In December 1951, Rev. E. Arthur Larson, professor of Swedish, introduced the Lucia custom to the PLU campus. The first Lucia was Lola Murk Gracey (class of '54). She dressed in the traditional white robe with a red sash and wore a crown of candles on her head. She rose very early in the morning and went from room to room in Harstad Hall offering her fellow students cookies and hot coffee. Lola donated the crown she wore in 1951 to the SCC's permanent artifact collection. From its humble beginnings, the Sanka Lucia Fest has become a time-honored tradition at PLU.
The Lucia Legend
There are many legends about Sankta Lucia and in each one, Lucia stands as a symbol of light and hope. Sankta Lucia's coming sparks the spirit of friendliness and goodwill that lasts throughout the holiday season.
One popular legend is said to have originated in Syracuse, Italy, on the island of Sicily, and eventually made its way to Scandinavia. The legend tells of a young woman, about to be married, who gave her entire dowry to the poor people of her village in the province of Värmland. When she vowed to devote her life to Christ, she was accused of witchcraft and was burned at the stake on December 13, 304 AD. It is said that after her death, Lucia could be seen on Lake Vänern dressed in a white gown with a crown of lights on her head. Eventually, the early Church gave Lucia the status of sainthood and she became known as Sankta Lucia. Artists often portray Lucia as a blind girl holding a lamp. Fishermen regard her as a patron saint who guides them through stormy seas.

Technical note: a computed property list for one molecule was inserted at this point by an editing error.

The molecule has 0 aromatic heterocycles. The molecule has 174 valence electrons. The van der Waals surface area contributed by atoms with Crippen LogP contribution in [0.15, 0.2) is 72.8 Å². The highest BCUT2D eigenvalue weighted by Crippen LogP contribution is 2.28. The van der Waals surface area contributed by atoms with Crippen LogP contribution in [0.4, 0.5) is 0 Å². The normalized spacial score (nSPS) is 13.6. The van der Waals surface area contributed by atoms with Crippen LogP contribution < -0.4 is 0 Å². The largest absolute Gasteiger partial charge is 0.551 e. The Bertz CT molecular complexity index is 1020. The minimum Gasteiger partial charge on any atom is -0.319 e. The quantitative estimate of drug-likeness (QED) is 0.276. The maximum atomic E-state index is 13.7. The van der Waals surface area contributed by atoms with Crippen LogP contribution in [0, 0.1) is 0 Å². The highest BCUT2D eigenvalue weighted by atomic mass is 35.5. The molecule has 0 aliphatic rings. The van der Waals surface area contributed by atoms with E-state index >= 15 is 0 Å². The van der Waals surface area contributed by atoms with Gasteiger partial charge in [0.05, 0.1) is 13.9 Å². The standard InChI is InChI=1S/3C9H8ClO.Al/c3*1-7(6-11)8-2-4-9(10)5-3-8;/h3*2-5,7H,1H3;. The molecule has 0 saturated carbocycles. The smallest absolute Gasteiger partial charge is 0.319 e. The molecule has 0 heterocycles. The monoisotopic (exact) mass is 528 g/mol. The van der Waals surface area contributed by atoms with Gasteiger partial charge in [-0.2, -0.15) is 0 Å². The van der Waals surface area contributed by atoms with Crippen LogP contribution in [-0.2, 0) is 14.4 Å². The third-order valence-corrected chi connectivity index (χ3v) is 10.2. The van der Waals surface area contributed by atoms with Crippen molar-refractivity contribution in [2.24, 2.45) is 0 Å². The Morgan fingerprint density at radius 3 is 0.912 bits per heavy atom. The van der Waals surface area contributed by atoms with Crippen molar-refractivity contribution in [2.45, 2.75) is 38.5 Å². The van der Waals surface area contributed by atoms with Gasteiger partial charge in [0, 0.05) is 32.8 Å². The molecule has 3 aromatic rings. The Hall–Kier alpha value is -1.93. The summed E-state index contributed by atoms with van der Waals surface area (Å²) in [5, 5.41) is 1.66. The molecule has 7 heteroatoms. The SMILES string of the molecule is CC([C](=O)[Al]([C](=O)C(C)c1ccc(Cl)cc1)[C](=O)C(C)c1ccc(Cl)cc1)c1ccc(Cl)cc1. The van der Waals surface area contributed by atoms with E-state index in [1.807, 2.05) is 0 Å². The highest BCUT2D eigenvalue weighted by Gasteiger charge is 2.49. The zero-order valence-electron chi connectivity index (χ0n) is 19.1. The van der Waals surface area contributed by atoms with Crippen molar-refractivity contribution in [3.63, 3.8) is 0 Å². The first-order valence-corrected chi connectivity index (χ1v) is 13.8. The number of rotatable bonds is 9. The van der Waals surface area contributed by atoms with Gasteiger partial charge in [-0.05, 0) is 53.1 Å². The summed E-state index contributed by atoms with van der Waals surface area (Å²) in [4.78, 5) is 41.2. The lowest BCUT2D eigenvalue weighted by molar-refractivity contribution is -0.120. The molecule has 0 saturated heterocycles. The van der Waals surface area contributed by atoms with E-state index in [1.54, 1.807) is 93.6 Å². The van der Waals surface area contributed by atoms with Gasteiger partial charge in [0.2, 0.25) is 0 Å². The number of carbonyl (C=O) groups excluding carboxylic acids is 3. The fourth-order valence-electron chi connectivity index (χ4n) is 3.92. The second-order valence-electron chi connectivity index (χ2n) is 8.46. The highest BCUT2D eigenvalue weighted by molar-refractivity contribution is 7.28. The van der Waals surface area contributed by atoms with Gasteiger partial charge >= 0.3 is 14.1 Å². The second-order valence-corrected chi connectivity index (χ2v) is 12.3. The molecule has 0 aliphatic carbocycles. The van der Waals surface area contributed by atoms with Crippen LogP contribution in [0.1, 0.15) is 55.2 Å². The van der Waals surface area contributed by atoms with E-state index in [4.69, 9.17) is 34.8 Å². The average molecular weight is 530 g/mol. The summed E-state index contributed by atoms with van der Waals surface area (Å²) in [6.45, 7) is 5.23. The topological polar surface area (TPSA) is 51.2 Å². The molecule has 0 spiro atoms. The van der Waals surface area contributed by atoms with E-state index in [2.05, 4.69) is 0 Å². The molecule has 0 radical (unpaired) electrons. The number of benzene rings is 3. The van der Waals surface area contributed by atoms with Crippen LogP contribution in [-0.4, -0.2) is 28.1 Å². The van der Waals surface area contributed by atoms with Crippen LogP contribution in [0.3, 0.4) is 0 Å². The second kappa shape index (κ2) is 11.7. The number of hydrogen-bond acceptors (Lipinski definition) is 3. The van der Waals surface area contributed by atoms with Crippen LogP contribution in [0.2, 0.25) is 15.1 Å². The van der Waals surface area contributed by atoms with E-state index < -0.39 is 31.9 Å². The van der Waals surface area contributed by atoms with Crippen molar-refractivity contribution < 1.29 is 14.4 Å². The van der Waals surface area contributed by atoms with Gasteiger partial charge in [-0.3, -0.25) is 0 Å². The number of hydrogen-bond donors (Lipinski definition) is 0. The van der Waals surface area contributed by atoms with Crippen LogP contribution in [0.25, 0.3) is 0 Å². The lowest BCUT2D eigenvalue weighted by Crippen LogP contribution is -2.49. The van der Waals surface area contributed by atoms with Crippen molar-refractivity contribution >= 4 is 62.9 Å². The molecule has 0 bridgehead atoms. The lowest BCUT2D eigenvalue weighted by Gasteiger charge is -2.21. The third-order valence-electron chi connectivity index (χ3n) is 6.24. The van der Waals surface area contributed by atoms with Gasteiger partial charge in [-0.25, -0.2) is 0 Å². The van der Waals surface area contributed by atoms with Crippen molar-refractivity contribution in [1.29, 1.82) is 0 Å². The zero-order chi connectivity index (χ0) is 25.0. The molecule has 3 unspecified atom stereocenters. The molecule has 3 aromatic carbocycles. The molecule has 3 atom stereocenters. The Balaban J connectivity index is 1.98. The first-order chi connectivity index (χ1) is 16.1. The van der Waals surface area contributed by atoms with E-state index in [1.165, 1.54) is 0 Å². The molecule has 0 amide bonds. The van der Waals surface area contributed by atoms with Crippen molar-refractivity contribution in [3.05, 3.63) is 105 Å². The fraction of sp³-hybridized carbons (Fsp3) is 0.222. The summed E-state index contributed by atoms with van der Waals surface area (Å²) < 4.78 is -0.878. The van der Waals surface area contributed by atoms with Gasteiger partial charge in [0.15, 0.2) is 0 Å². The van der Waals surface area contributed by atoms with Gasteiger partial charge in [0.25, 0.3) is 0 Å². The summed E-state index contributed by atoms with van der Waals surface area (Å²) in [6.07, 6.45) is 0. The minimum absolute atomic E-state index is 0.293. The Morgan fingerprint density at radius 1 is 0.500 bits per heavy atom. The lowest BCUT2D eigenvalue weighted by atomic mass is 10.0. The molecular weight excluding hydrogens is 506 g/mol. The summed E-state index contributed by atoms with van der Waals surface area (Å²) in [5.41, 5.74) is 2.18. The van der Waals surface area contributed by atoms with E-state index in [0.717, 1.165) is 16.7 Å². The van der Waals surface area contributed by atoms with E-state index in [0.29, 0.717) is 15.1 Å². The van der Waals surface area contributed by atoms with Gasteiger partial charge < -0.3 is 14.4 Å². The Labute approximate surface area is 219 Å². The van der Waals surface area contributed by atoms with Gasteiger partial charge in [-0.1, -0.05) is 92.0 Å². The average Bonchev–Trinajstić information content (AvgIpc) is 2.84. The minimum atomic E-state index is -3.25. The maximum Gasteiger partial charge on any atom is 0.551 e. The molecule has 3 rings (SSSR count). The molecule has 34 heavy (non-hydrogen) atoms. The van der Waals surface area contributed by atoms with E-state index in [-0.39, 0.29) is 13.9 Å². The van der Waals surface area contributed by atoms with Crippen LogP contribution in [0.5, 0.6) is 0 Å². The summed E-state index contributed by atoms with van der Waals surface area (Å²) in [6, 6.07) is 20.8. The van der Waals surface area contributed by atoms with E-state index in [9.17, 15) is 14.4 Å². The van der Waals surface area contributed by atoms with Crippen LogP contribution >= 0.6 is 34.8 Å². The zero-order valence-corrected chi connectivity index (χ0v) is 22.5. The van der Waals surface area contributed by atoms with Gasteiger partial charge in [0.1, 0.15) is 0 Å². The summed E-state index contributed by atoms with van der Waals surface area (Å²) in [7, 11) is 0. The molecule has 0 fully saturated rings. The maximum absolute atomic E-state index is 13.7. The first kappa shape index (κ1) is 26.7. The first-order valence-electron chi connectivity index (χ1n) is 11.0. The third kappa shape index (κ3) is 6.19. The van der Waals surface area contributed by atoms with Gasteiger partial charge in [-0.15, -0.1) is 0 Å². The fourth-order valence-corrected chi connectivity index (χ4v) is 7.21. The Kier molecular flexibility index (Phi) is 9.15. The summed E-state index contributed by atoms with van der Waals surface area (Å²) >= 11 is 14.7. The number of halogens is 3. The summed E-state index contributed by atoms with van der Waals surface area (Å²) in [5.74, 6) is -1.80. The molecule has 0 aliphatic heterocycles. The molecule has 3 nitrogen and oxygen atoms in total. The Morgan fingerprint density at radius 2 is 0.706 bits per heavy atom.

In Sweden, Lucia Day is celebrated on December 13th in the schools and in the workplace. In Swedish homes, the eldest daughter rises early in the morning, dresses in a white gown with a red sash, and wears a crown of candles in her hair. She wakes her family at dawn and serves them a breakfast of coffee, gingerbread cookies, and Lussekatter.
Sankta Lucia Fest is a time to celebrate a young woman who embodied the qualities of mercy, purity, dedication, hope, and faith. The quality of mercy is seen through the service she rendered to the people of her village. The white gown she wears is a symbol of purity, and the crimson sash at her waist represents a steadfast dedication to her religious beliefs, even unto death. The crown of evergreens and the halo of candles denote the hope of eternal life.